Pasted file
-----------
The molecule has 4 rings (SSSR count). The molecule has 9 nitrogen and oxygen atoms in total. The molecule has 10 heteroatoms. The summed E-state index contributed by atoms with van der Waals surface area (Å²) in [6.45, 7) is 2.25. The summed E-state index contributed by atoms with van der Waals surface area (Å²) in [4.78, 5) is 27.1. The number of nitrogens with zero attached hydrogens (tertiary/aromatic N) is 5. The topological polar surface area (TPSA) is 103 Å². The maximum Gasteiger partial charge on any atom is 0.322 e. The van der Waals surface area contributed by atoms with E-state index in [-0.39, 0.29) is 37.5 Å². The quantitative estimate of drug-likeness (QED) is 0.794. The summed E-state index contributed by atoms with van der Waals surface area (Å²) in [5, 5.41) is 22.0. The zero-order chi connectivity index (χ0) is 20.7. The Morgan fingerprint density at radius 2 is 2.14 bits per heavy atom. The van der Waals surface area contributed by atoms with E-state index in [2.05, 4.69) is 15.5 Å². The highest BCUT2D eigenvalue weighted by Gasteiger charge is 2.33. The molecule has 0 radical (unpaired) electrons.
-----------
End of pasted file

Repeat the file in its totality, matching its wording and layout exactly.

The molecule has 4 rings (SSSR count). The molecule has 9 nitrogen and oxygen atoms in total. The molecule has 10 heteroatoms. The summed E-state index contributed by atoms with van der Waals surface area (Å²) in [6.45, 7) is 2.25. The summed E-state index contributed by atoms with van der Waals surface area (Å²) in [4.78, 5) is 27.1. The number of nitrogens with zero attached hydrogens (tertiary/aromatic N) is 5. The topological polar surface area (TPSA) is 103 Å². The maximum Gasteiger partial charge on any atom is 0.322 e. The van der Waals surface area contributed by atoms with E-state index in [-0.39, 0.29) is 37.5 Å². The quantitative estimate of drug-likeness (QED) is 0.794. The summed E-state index contributed by atoms with van der Waals surface area (Å²) in [5, 5.41) is 22.0. The zero-order chi connectivity index (χ0) is 20.7. The Morgan fingerprint density at radius 2 is 2.14 bits per heavy atom. The van der Waals surface area contributed by atoms with E-state index in [2.05, 4.69) is 15.5 Å². The highest BCUT2D eigenvalue weighted by Gasteiger charge is 2.33. The molecule has 0 radical (unpaired) electrons.